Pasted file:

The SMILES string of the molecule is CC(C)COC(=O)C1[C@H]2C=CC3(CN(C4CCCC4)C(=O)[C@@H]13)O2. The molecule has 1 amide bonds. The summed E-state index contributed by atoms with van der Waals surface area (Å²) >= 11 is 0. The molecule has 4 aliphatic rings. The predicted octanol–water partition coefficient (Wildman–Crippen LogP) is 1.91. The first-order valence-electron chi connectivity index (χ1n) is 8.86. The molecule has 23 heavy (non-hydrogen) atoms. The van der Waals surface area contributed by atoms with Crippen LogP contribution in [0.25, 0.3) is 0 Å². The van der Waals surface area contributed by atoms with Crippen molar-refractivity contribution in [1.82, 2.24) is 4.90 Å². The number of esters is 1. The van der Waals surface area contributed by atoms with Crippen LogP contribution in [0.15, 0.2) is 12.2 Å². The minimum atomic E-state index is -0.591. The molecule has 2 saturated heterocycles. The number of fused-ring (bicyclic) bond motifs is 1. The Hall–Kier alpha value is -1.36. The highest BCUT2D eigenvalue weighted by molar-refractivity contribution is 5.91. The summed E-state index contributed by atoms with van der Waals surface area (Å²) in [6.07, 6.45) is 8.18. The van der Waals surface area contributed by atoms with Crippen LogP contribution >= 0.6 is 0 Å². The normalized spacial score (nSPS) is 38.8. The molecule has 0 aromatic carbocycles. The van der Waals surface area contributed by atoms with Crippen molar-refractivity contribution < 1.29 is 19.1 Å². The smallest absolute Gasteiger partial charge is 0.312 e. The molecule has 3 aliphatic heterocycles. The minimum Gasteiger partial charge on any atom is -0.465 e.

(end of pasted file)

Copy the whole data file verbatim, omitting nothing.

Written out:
The SMILES string of the molecule is CC(C)COC(=O)C1[C@H]2C=CC3(CN(C4CCCC4)C(=O)[C@@H]13)O2. The molecule has 1 amide bonds. The summed E-state index contributed by atoms with van der Waals surface area (Å²) >= 11 is 0. The molecule has 4 aliphatic rings. The predicted octanol–water partition coefficient (Wildman–Crippen LogP) is 1.91. The first-order valence-electron chi connectivity index (χ1n) is 8.86. The molecule has 23 heavy (non-hydrogen) atoms. The van der Waals surface area contributed by atoms with Crippen LogP contribution in [0.25, 0.3) is 0 Å². The van der Waals surface area contributed by atoms with Crippen molar-refractivity contribution in [1.82, 2.24) is 4.90 Å². The number of esters is 1. The van der Waals surface area contributed by atoms with Crippen LogP contribution in [0.15, 0.2) is 12.2 Å². The minimum atomic E-state index is -0.591. The molecule has 2 saturated heterocycles. The number of fused-ring (bicyclic) bond motifs is 1. The Hall–Kier alpha value is -1.36. The highest BCUT2D eigenvalue weighted by molar-refractivity contribution is 5.91. The summed E-state index contributed by atoms with van der Waals surface area (Å²) in [6.07, 6.45) is 8.18. The van der Waals surface area contributed by atoms with Crippen LogP contribution >= 0.6 is 0 Å². The normalized spacial score (nSPS) is 38.8. The molecule has 0 aromatic carbocycles. The van der Waals surface area contributed by atoms with Crippen molar-refractivity contribution < 1.29 is 19.1 Å². The smallest absolute Gasteiger partial charge is 0.312 e. The molecule has 3 aliphatic heterocycles. The minimum Gasteiger partial charge on any atom is -0.465 e.